Tuesday, April 1, 2014

Women's History Month - Women Composers

Women’s History Month officially came to a close yesterday.  As many of you may have seen, I posted on my Facebook page, Life! Love! Song!  A Visit with Gena Branscombe, a short biography and photo of thirty different women composers of Gena’s era (1881-1977).  On International Women’s Day I posted a photo and biographical information on Representative Jeannette Rankin of Montana who in 1916 voted for equal voting rights for women in all states.  To honor all thirty-one women during March was a learning experience and an eye-opener for their accomplishments.

What struck me as I did my research was that 23 of these women attended college including Juilliard, New England Conservatory, Leipzig Conservatory, Paris Conservatory, Royal Academy of Music, Royal Conservatory of Music, Peabody, Columbia, New York University and other schools.  These same women studied with the great composition teachers of the time whether here in the United States or in Europe: George Chadwick, Nadia Boulanger, Dallapiccola, Leo Sowerby, Irving Fine, Carl Renecki and Theodor Leschetizky. 

Undine Smith, Florence Price, Margaret Bonds, Louise Talma, Marion Bauer, Miriam Gideon, Mary Carr Moore, Mabel Daniels, Julia Amanda Perry, Helen Hopekirk, Eva Jessye, and Clara Kathleen Rogers taught at some of our most prestigious music schools mentioned above.  

Major symphony orchestras played the works of Margaret Ruthven Lang, Florence Price, Margaret Bonds, Gena Branscombe and Amy Beach.

Mary Howe and Liza Lehmann openly admitted that women composers were not given their just recognition or performance opportunities.  Miriam Gideon said she liked the English word "composer" as it had no gender identification.  Eight of the women featured in March were published by the premiere music publisher of the day, Arthur P. Schmidt of Boston.  Carrie Jacobs Bond was not only a composer but also a business woman who created her own publishing firm!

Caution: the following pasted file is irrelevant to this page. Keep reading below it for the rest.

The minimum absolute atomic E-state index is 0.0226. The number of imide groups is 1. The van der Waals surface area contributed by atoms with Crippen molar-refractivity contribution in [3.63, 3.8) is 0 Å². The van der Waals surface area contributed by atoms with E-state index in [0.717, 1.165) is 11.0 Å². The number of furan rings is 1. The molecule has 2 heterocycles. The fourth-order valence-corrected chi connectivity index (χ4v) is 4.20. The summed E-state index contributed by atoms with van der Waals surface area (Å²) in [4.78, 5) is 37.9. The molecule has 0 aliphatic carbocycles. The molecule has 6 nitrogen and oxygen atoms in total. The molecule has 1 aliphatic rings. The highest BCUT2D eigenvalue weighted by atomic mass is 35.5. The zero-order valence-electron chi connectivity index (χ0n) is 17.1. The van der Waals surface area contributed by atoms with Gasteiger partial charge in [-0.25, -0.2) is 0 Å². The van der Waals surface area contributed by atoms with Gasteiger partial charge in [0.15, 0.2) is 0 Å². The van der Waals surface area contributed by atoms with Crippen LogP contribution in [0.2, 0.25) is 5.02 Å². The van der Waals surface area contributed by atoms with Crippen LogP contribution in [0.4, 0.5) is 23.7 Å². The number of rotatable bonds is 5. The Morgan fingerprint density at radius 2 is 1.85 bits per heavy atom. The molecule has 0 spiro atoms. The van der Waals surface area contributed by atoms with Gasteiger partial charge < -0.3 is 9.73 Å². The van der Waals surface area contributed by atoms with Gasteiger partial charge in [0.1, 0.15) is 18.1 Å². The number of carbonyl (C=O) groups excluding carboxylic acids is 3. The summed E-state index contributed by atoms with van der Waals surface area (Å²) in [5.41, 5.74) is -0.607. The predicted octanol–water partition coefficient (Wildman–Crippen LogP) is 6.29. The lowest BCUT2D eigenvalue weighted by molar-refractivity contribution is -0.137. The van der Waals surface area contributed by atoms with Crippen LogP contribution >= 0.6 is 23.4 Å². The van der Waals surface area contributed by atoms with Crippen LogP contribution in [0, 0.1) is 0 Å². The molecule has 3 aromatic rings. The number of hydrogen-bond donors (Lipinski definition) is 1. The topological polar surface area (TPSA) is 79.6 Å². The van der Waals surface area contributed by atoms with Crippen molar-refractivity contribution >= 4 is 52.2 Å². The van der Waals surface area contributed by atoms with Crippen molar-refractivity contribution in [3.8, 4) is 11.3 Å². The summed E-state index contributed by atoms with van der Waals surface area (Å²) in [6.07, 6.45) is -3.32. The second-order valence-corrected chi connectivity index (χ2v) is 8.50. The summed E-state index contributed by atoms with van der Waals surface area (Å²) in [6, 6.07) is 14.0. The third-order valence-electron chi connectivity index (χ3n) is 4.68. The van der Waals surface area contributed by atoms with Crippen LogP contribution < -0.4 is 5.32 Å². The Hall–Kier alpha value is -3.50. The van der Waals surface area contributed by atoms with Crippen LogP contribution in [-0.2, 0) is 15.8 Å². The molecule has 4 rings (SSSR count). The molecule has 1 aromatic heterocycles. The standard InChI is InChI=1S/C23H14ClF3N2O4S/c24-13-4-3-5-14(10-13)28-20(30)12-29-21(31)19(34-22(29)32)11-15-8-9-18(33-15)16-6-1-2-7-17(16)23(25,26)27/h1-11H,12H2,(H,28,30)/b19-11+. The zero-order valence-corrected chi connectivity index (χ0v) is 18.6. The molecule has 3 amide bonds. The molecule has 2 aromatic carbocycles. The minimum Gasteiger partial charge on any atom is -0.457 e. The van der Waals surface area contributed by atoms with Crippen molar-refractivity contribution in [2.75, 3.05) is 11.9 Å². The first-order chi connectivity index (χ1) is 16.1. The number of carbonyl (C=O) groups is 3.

Despite the naysayers of women composers and their compositions, the featured composers for Women's History Month all forged a path for themselves, their colleagues and today's women composers.  They were highly educated, industrious women.  Creativity, rich harmonic music, melody and beautiful poetry combined to pour forth in their choral works, piano concerti, art songs, solo piano pieces, chamber music, operas, oratorios and symphonies.

Ladies, you are my inspiration for you set your goals, struggled, worked hard, lived your life through pain, rejection, highs and lows, and most of all you gifted the world your music for ages to come.  Thank you.  

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